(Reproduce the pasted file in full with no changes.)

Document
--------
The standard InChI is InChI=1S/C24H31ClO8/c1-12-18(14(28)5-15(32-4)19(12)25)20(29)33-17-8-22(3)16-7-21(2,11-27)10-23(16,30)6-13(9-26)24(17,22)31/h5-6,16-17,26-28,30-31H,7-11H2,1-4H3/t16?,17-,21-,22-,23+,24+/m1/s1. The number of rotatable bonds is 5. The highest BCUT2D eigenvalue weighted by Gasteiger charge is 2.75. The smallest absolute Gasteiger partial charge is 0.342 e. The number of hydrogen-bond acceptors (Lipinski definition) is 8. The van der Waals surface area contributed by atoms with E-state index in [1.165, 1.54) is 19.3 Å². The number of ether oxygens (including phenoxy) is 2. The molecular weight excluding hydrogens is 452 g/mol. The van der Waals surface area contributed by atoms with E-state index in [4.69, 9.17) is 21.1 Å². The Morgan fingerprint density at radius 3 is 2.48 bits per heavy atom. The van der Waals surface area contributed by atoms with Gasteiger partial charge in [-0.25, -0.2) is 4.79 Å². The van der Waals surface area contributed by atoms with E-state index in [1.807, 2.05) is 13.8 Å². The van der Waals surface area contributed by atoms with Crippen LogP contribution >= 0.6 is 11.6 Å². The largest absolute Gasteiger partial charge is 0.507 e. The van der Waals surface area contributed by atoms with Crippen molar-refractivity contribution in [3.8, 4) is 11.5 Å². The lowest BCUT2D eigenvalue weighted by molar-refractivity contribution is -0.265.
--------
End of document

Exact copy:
The standard InChI is InChI=1S/C24H31ClO8/c1-12-18(14(28)5-15(32-4)19(12)25)20(29)33-17-8-22(3)16-7-21(2,11-27)10-23(16,30)6-13(9-26)24(17,22)31/h5-6,16-17,26-28,30-31H,7-11H2,1-4H3/t16?,17-,21-,22-,23+,24+/m1/s1. The number of rotatable bonds is 5. The highest BCUT2D eigenvalue weighted by Gasteiger charge is 2.75. The smallest absolute Gasteiger partial charge is 0.342 e. The number of hydrogen-bond acceptors (Lipinski definition) is 8. The van der Waals surface area contributed by atoms with E-state index in [1.165, 1.54) is 19.3 Å². The number of ether oxygens (including phenoxy) is 2. The molecular weight excluding hydrogens is 452 g/mol. The van der Waals surface area contributed by atoms with E-state index in [4.69, 9.17) is 21.1 Å². The Morgan fingerprint density at radius 3 is 2.48 bits per heavy atom. The van der Waals surface area contributed by atoms with Gasteiger partial charge in [-0.25, -0.2) is 4.79 Å². The van der Waals surface area contributed by atoms with E-state index in [1.807, 2.05) is 13.8 Å². The van der Waals surface area contributed by atoms with Crippen LogP contribution >= 0.6 is 11.6 Å². The largest absolute Gasteiger partial charge is 0.507 e. The van der Waals surface area contributed by atoms with Crippen molar-refractivity contribution in [3.8, 4) is 11.5 Å². The lowest BCUT2D eigenvalue weighted by molar-refractivity contribution is -0.265.